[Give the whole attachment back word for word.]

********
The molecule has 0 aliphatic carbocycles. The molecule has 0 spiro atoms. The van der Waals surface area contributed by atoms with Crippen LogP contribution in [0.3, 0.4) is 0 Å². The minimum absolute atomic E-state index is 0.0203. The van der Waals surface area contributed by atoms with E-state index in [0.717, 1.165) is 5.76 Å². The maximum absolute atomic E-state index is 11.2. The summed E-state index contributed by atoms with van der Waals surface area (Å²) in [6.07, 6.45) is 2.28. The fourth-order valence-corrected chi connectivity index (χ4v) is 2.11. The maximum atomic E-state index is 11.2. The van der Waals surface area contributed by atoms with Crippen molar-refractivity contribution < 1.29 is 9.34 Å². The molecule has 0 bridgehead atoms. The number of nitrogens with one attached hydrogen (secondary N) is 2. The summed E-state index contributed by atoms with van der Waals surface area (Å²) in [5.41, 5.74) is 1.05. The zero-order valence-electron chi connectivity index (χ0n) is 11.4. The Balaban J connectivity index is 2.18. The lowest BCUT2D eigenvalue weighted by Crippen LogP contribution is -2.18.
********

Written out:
The molecule has 0 aliphatic carbocycles. The molecule has 0 spiro atoms. The van der Waals surface area contributed by atoms with Crippen LogP contribution in [0.3, 0.4) is 0 Å². The minimum absolute atomic E-state index is 0.0203. The van der Waals surface area contributed by atoms with E-state index in [0.717, 1.165) is 5.76 Å². The maximum absolute atomic E-state index is 11.2. The summed E-state index contributed by atoms with van der Waals surface area (Å²) in [6.07, 6.45) is 2.28. The fourth-order valence-corrected chi connectivity index (χ4v) is 2.11. The maximum atomic E-state index is 11.2. The van der Waals surface area contributed by atoms with Crippen molar-refractivity contribution < 1.29 is 9.34 Å². The molecule has 0 bridgehead atoms. The number of nitrogens with one attached hydrogen (secondary N) is 2. The summed E-state index contributed by atoms with van der Waals surface area (Å²) in [5.41, 5.74) is 1.05. The zero-order valence-electron chi connectivity index (χ0n) is 11.4. The Balaban J connectivity index is 2.18. The lowest BCUT2D eigenvalue weighted by Crippen LogP contribution is -2.18.